Critics of the Reformed doctrine of imputation regularly charge that it constitutes a legal fiction. The argument basically argues that to say counting the righteousness of one, namely Christ, in the place of another, namely the guilty sinner, means that the verdict for the sinner does not reflect the sinner’s character of life. Thus, God’s verdict on the sinner is a matter of fiction; it is not true. He declares someone righteous when that one is actually a sinner. At least three comments are worth making with regard to this charge.
First, critics are right to point out that the verdict does not reflect the sinner’s moral quality of life, but this is precisely the point that the Reformed doctrine is making. God justifies the ungodly. If we were already godly and morally righteous, then we would not need to be justified.
Second, confusion comes in that the critics are using the term “righteous” with reference to the moral quality of the sinner. That is, they want the language of righteousness to reflect the person’s actual quality of life. The problem is that in the Reformed tradition, the language of righteousness is purely forensic; that is, it does not refer to the individual’s quality of life but to his legal status. This happens all the time in courtrooms. Judges and juries find criminals not-guilty. We might respond that injustice has been done, but, at the end of the day, the court’s verdict is true as a status. In the eyes of the civic authority, the person is actually not guilty, even if they actually did commit the crime. Again, the imputed righteousness was never intended to refer to the moral quality of the sinner.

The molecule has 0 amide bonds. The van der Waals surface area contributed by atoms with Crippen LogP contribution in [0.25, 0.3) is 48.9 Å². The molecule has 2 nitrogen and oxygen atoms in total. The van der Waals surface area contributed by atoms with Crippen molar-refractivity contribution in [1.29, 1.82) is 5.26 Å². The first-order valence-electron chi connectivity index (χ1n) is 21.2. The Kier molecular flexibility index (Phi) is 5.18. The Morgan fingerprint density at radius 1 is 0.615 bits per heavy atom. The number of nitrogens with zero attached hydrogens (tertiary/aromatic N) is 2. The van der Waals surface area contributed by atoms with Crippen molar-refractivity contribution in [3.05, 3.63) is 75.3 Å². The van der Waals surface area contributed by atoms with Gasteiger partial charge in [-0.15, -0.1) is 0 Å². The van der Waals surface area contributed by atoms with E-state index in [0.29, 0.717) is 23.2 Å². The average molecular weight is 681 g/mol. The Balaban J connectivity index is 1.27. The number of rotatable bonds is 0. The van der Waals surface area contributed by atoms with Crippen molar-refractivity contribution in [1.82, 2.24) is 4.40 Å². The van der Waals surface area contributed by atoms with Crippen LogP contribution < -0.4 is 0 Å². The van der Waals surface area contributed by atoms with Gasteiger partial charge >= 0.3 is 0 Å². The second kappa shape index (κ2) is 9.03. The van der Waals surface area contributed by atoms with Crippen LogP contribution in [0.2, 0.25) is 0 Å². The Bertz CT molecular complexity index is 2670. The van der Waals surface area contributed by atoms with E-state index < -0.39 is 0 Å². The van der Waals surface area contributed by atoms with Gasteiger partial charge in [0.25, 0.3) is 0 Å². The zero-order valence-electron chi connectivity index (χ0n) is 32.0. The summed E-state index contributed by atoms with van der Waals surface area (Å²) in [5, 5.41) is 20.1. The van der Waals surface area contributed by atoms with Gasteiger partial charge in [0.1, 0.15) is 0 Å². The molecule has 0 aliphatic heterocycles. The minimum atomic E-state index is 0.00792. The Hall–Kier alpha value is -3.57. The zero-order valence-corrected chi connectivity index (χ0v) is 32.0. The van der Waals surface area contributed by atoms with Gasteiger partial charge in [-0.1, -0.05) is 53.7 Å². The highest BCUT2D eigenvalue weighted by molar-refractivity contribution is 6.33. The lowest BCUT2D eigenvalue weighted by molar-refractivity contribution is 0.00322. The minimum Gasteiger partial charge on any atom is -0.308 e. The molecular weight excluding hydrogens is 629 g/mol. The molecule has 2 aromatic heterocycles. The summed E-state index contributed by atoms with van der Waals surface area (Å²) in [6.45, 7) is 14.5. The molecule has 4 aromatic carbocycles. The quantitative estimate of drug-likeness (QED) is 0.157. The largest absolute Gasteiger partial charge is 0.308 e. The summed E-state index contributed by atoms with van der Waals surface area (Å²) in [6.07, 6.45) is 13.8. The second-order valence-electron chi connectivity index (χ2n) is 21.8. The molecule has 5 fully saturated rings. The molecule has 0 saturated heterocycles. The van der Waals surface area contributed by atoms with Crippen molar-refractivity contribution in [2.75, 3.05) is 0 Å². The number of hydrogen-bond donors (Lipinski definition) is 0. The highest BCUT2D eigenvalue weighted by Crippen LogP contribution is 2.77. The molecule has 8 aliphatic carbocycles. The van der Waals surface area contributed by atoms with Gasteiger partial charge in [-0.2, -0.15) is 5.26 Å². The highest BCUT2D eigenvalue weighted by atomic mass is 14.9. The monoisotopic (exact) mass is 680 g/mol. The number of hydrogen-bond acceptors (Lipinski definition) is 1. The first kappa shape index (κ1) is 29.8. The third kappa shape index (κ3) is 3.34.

Third, critics of the legal fiction variety seem to fail to grasp the covenantal nature of union between Christ and the sinner (perhaps they reject it outright). “Justified” or “righteous” is a status before the divine court. This status is received by virtue of being covenantally joined to Christ. The covenantal nature of the sinner’s relationship to Christ means that what is true of Christ is considered true of those who are covenantally related to him. Because “righteous” is a status by virtue of covenantal union, it is not mere legal fiction. The status reflects the verdict of the court as true on the basis of union and communion with Christ. The status was never intended to refer to the moral righteousness of the sinner.
So, the justified status on the basis of the imputed righteousness of Christ is true in that it refers to the declaration of the court. It refers to legal status not moral status, legal righteousness not moral righteousness. If it were intended to refer to the moral quality of the sinner, then it would be legal fiction. Since the verdict was never intended to function in that way, it is not actually fiction. The declaration reflects the reality that the ungodly have been joined to Christ and are sharers in all that is his, including his righteous status before God.